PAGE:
Top local news for Monday, Mar. 28, 2022

Here is a look at five big Butler County stories today to catch up on the news.

Liberty Center retooling strategy to stay alive in changing times

Credit: Nick Graham

Credit: Nick Graham

LIBERTY TWP. — Like most brick-and-mortar retail outlets, Liberty Center has struggled mightily throughout the pandemic and even before, but management says they refuse to quit and are working to retool the center to guarantee future success.

The $350 million mega mixed-use development opened in October 2015 on 65 acres in Liberty Twp. off Interstate 75. It has a range of retail, shopping, dining, living and office space and entertainment venues.

Steiner + Associates developed the project that was touted as a one-of-a-kind destination, and it is now owned by Apollo Commercial Real Estate Finance Inc. and run by Bayer Properties. The center, like the rest of the world, was crippled by the COVID-19 pandemic. General Manager John Taylor said they did everything they could to help their tenants during the shutdown.


Bond $1.5M for one of two men charged in Hamilton robbery fatal shooting

HAMILTON — The second of two Virginia men facing murder charges for a September shooting that killed a co-conspirator when the trio allegedly went to a Hamilton residence to rob a man is now back in Ohio.

Brandon Hill, 22, and Damian Owens, 27, were indicted in February by a Butler County grand jury for murder, aggravated burglary, aggravated robbery and felonious assault for their alleged part in the crime that led to shooting death of Jason Hendricks, 35.

Prosecutors said Hill and Owens went with Hendricks to the residence of John Andrews Jr. on Bingham Street to rob him, but Andrews shot in self-defense, killing Hendricks. The indictment was unsealed on March 17 after nine search warrants were served in Butler County, and Andrews was taken into custody on drug charges.


Driver in Middletown shot at multiple times, but not injured

Middletown police are investigating a drive by shooting Sunday afternoon that resulted in a car being riddled by bullets.

Isa’Iah Adams called police to the 1000 Park Lane about 3:30 p.m. and reported his vehicle had been damaged by gunfire. Officers found bullet holes and casings.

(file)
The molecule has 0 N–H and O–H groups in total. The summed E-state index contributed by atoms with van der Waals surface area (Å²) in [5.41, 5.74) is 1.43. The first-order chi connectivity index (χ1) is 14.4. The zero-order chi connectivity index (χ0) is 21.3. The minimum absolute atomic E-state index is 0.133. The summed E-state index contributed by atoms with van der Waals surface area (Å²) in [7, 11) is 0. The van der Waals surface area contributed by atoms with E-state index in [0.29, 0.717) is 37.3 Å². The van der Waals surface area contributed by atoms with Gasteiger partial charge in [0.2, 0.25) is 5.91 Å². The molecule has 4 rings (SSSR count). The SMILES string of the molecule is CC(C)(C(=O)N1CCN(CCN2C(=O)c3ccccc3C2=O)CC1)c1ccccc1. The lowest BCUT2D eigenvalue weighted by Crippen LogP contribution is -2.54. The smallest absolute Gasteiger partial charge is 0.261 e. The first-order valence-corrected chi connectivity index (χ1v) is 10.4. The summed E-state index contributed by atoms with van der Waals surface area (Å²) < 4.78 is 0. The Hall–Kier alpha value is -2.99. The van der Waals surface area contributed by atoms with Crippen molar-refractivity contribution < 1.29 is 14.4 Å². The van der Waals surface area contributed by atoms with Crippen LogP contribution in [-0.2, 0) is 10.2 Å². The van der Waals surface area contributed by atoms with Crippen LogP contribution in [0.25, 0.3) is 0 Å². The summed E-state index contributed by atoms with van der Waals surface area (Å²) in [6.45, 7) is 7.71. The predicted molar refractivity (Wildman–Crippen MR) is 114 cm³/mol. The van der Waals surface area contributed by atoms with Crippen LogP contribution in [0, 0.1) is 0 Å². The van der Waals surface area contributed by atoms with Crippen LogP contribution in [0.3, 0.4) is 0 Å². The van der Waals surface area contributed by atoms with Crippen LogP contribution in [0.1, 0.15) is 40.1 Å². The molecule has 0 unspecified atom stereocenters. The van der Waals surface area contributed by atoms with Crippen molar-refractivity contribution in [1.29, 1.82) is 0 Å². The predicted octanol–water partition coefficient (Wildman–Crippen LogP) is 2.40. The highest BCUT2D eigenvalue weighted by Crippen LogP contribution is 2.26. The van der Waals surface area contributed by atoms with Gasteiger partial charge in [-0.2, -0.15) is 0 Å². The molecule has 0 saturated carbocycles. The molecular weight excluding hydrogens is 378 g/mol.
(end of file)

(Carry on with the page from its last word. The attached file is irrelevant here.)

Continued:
Sgt. Earl Nelson estimated “up in the teens” as to how many shots had been fired. But Adams was not hit or injured.


Joe Nuxhall Miracle League Fields celebrates 10th anniversary year: What comes next

A decade ago this July, a part of the late Joe Nuxhall’s dream became a reality.

And though the former Cincinnati Reds pitcher and broadcaster never stepped foot inside the Miracle League Fields complex on Groh Lane that bears his name, you can feel Nuxhall’s presence in all corners of the complex, said Ed Hartman, a longtime friend and marketing director for Furniture Fair.

“He’s in the rafters. He’s on the field. He’s in the dugouts. The scoreboards,” said Hartman, who chaired last year’s annual Nuxhall Memorial Golf Outing. “We’re all surrounded by a big hug from Joe, and his family has carried it on, gallantly and lovingly. This is what he wanted.”


Fairfield business: Hundreds of millions coming from openings, expansions in coming years



Hundreds of millions of dollars are being invested into the city of Fairfield as existing businesses are expanding and new businesses are opening up.

Upwards of 1,000 jobs have been promised through tax incentive deals with several companies as they expand their footprint, with the lion’s share of those new jobs coming to Koch Foods as part of its $220 million expansion.

“Going into 2021, I wasn’t sure how busy we’d be because the pandemic was still going on, and it was just a lot of uncertainty,” said Fairfield Development Services Director Greg Kathman.


AND, for an extra sixth story of the day ...

More classroom subs available, but candidates still down from pre-COVID in Butler County

Upping pay rates in recent months for K-12 substitute teachers schools helped expand the pool of candidates for temporary classroom jobs, but shortages caused by COVID-19 still remain, said Butler County education officials.

According to officials at the Butler County Educational Services Center (BCESC), prior to the onset of the pandemic in March 2020, the center – which handles the hiring of teacher substitutes for most of the county’s school districts – averaged about 1,000 applicants being placed.

But the 2020-2021 school year and the beginning of the current 2021-2022 was “terrible,” said Anna Hennig, a human resource specialist for the BCESC and a 16-year veteran of finding substitutes for local schools.